Similar to its depiction in Symphony of the Night, Legion is an amalgamation of featureless bodies, this time arranged to resemble a fetus during a sonogram, surrounding a tentacled golden cage containing a demonic fetus.
It can be found at the end of the Underground Cemetery, after Soma tracks its shambling husks through the level to a large, square room. Once Soma enters the room, the last of the bodies are sucked into the sphere and Legion awakens.
Legion slowly chases Soma around the rectangular circuit of the room, occasionally shedding husks. It consists of four shells parts and a core. Each of the shells has 5,000 HP, 55 ATK and 0 DEF. While the core can be damaged without destroying any of the shell parts, the boss's soul, Legion Laser, will not drop unless all the shells have been completely destroyed before the boss perishes. As the shells are removed, the tentacled core will begin firing lasers at Soma, and if the shell is entirely removed, the core will gain the ability to infrequently retract the tentacles and rapidly bounce around the circuit.
Once slain, Legion's central cage will shatter and release the demonic fetus, which will either immediately die in a burst of flames if defeated while still having one or multiple shells attached, or float up, open it's eyes, and vanish in a small circle of light if defeated after destroying all the shell parts, yielding its soul.
Legion was brought back along with the Puppet Master by the remnants of Graham's cult during a partial eclipse. He created an imitation of the castle from Graham Jones' time by using bodies of humans, as well as other monsters, and which was disguised by Count Olrox. Everyone killed in the castle was assimilated by it.
Legion is fought in a tall room, seemingly composed of flesh, under Garibaldi Temple. The mass hovers in the middle of the room and is reached by climbing a spiraling walkway protruding from the wall. Legion itself does not attack in any way, but featureless zombies will infinitely rise from the floor and explode if they come into contact with the player (for around 200 damage at Level 50).
When Legion is defeated, it releases a giant translucent white humanoid with an exposed heart known as Nuculais. Nuculais is one of the hardest bosses in the game and has many attacks, including turning into a mobile pool of lava, throwing the aforementioned zombies at the player (which explode on contact), and a powerful charge attack by turning its hands into blades.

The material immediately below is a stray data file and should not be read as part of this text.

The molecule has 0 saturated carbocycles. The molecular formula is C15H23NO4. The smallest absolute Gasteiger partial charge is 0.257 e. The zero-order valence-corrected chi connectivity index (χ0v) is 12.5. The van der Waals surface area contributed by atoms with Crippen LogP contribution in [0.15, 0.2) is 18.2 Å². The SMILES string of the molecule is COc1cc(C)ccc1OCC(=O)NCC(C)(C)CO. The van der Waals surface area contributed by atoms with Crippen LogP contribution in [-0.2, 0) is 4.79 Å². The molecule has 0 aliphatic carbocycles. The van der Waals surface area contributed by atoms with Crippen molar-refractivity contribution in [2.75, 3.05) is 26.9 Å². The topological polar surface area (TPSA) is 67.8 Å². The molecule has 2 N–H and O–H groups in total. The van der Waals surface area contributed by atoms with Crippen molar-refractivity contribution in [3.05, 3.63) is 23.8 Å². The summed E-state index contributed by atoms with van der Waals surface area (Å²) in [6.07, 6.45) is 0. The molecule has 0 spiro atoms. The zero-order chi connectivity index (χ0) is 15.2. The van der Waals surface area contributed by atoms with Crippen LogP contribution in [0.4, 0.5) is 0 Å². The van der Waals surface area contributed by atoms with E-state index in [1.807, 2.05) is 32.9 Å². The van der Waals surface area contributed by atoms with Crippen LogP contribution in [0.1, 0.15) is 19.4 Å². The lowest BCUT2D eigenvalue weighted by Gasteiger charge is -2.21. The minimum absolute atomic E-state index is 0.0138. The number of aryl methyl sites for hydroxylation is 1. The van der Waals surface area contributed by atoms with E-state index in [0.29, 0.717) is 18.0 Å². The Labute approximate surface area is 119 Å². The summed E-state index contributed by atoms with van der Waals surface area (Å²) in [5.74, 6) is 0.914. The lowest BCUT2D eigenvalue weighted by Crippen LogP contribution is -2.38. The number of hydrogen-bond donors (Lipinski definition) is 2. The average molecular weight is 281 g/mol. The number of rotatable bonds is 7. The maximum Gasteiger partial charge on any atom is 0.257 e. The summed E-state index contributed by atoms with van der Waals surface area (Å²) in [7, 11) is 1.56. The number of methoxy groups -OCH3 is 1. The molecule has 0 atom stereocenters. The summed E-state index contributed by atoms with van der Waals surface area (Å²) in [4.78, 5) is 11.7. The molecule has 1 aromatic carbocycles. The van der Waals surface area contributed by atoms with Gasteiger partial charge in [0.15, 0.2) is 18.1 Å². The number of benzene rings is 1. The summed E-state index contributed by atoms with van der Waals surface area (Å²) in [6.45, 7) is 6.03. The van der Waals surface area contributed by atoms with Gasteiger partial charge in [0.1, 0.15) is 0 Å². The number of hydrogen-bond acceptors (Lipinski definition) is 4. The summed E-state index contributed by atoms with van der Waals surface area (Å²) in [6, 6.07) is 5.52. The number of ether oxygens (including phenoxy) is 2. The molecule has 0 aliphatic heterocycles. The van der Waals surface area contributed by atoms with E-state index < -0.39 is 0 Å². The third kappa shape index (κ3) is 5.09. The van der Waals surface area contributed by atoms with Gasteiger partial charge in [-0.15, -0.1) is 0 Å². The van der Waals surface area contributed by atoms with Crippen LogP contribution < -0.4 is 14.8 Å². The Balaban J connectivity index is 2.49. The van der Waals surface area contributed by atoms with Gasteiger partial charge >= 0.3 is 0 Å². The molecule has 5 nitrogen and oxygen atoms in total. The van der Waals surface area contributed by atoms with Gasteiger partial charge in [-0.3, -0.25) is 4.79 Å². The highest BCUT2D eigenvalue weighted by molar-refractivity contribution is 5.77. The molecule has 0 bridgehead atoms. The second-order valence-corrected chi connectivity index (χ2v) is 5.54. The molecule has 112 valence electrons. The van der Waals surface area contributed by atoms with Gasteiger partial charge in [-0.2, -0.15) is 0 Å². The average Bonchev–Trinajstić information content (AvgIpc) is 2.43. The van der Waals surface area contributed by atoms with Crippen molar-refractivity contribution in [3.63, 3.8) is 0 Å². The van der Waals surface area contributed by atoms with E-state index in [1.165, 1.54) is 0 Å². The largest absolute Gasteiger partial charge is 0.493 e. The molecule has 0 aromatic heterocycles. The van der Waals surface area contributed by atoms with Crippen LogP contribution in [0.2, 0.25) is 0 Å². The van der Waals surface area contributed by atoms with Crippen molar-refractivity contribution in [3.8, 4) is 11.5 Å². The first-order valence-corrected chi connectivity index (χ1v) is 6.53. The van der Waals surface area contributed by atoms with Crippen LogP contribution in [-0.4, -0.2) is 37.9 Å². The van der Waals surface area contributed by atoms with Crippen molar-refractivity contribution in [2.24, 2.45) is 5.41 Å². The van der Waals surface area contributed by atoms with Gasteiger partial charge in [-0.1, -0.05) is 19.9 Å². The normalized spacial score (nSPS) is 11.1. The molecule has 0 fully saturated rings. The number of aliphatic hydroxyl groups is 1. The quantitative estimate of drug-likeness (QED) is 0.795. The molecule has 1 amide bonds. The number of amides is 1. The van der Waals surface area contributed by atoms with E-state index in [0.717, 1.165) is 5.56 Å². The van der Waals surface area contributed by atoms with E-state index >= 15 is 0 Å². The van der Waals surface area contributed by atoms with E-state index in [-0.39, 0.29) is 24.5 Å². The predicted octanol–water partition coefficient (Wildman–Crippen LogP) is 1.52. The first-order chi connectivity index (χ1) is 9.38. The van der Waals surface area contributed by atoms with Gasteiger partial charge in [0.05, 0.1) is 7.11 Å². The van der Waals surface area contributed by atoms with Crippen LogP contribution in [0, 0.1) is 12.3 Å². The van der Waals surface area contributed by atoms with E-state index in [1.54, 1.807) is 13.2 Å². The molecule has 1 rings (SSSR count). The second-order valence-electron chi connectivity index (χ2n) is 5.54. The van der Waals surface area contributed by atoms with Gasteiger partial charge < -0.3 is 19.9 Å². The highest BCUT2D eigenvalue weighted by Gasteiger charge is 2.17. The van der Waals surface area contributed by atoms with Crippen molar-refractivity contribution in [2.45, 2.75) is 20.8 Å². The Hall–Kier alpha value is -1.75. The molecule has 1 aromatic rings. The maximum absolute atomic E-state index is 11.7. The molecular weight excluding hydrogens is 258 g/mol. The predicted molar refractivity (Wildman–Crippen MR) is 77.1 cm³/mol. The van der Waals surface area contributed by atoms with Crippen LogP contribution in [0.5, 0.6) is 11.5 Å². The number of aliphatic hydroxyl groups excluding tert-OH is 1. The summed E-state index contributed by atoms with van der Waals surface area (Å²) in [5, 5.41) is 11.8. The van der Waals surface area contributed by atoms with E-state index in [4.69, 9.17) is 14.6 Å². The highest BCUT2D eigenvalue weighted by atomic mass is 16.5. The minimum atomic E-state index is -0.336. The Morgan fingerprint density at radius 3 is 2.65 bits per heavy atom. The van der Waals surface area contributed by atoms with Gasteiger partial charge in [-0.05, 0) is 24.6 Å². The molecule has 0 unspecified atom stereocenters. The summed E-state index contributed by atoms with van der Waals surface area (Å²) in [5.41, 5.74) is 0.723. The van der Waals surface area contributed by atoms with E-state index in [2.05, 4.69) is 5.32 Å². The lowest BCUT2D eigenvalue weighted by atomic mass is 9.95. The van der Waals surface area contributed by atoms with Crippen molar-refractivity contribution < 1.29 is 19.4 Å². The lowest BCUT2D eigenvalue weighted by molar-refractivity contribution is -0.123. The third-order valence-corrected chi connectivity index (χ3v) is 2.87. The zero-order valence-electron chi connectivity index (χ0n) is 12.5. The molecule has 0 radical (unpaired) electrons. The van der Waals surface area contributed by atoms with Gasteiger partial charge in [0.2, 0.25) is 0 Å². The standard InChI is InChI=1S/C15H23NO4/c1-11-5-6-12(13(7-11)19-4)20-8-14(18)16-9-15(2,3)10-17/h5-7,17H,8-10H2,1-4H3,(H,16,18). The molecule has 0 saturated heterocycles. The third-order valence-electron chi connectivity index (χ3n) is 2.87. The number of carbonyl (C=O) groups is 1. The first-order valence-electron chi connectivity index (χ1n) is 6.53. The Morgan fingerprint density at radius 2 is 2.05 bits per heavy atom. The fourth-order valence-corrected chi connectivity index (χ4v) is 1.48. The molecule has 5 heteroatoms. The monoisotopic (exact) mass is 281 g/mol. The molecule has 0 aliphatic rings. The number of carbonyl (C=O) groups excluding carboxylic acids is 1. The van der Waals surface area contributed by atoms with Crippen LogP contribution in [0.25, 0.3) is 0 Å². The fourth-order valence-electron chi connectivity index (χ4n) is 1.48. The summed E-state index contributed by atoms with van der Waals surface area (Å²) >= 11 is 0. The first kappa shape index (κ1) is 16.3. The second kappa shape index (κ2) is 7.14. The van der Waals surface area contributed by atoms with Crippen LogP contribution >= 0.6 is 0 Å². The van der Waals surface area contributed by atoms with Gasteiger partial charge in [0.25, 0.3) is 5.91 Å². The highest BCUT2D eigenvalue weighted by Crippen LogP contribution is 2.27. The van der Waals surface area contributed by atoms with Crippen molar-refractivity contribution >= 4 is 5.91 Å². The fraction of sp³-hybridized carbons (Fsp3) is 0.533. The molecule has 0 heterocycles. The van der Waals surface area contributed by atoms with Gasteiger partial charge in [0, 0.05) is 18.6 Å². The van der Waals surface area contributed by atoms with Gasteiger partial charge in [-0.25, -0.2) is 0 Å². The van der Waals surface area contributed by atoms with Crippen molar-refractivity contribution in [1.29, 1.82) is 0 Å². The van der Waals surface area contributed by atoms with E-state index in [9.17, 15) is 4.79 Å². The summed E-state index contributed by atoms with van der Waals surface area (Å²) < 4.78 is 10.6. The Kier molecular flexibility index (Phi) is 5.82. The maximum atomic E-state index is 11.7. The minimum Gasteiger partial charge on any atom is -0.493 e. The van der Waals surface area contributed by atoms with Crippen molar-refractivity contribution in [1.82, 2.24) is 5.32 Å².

Graphically ported from Symphony of the Night, in Portrait of Ruin Legion appears as the boss of the Nation of Fools. Like his counterparts from previous games, he is protected by a core made with the bodies of innumerable men which fall and pace on the ground when the core is attacked. Legion himself is a grotesque flying being with bearing nine tentacle-like limbs.
He cannot be defeated without destroying his outer shell first. Even if the player concentrates their attacks on the core, all sections will eventually fall anyway, revealing the monster himself. In this form, Legion will not only fire the blue lasers seen in other games, but it will also spin slowly and launch fire under pressure from the tentacles.
Legion reappears as a Vital Soul boss. It was left significantly stronger thanks largely to Hermina's meddling by rewriting the text, resulting in the 1797 version of Maria Renard being left in grave danger. After its defeat, Alucard, upon gaining its Vital Soul, ended up encountering Soma Cruz, who apparently succumbed to his true nature as Dracula before Hermina revealed herself.
An entity that strikingly resembles Legion appears in the manga/anime Soul Eater. It's unclear if this is a direct reference to the Castlevania character, as Legion first appeared in 1997 in Castlevania: Symphony of the Night and the Soul Eater manga came out much later, in 2003, and its anime adaptation in 2008.
Legion's core somewhat resembles depictions of the ophanim, a type of angel that is said to hold up God's throne, and among the highest ranked in the angelic hierarchy. They are described as several wheels spinning and rotating within each other, similarly to a gyroscope with rims covered in eyes.